U.S. Senate close to final vote on Kavanaugh top court nomination
U.S. senators are poised to make their final decision on Brett Kavanaugh's nomination to the Supreme Court, following a polarizing process plagued by incendiary accusations, hardball politics and rowdy Capitol protests.
But after a fight for the ages between Democrats and Republicans, who control the Senate by a 51-49 margin, President Donald Trump's nominee for the top court seems assured of surviving his nomination fight now that two wavering senators said they would back him.
CBC News will live stream the vote, scheduled for around 3:30 p.m. ET, and also carry it live on CBC News Network. Special coverage will begin at 3 p.m. ET.
As the vote neared on Saturday afternoon, protesters pushed through barriers in front of the Supreme Court and went to the U.S. Capitol, where several dozen climbed exterior stairs, only to be removed by police. Raucous demonstrators, largely anti-Kavanaugh, have been a fixture throughout the nomination process and previously raised tensions during the nomination process by confronting lawmakers. On Friday, a further 101 protesters were arrested by U.S. Capitol Police.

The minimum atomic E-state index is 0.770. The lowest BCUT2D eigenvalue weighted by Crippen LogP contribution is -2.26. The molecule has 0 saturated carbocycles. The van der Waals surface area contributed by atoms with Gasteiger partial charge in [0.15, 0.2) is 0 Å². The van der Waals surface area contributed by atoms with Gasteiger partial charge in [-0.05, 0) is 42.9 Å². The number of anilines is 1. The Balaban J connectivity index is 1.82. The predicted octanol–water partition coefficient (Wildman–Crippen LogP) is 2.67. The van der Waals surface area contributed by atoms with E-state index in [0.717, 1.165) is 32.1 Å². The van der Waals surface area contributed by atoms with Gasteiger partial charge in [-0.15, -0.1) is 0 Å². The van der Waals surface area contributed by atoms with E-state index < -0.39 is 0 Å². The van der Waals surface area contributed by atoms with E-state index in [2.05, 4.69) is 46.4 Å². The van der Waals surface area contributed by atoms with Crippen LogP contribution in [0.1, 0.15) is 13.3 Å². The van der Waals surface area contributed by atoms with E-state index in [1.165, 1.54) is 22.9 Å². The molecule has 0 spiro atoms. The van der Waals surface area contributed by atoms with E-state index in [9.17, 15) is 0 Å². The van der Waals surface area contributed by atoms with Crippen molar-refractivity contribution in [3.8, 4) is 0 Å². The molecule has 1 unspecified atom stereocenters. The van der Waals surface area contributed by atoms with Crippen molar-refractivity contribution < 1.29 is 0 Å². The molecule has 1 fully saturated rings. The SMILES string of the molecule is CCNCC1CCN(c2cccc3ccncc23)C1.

Watch live as protesters demonstrate on Capitol Hill:
Demonstrators are protesting on Capitol Hill ahead of the final Senate vote on Brett Kananaugh's nomination to the U.S. Supreme Court. 0:00
But despite demonstrators' rage and resistance, announcements by Republican Sen. Susan Collins of Maine and Democratic Sen. Joe Manchin of West Virginia that they'll support the conservative jurist have likely made Saturday's confirmation vote a formality, an anticlimactic finale to a battle that riveted the nation for nearly a month.
While the Democrats' defeat was all but certain, the Senate remained in session overnight, though the chamber was mostly empty. The roll call seemed destined to be nearly party-line, with just a single defector from each side capping a contest fought against the backdrop of the #MeToo movement and Trump's unyielding support of his nominee.
Millions of Americans, millions of women are watching us today.– New York Sen. Kirsten Gillibrand
Kavanaugh's opponents raised concerns that he'd push the court further right, including possible sympathetic rulings for Trump. But for the past few weeks, the battle was dominated by allegations that he sexually abused women decades ago — accusations he emphatically denied.
"Millions of Americans, millions of women are watching us today," said New York Sen. Kirsten Gillibrand, one of the Democrats who took to the Senate floor early Saturday to rail against Kavanaugh. "They're waiting to see whether or not, when a woman comes forward and says that she is a survivor of sexual assault, does this chamber, do the individuals here take her seriously?"
Collins says no corroborating evidence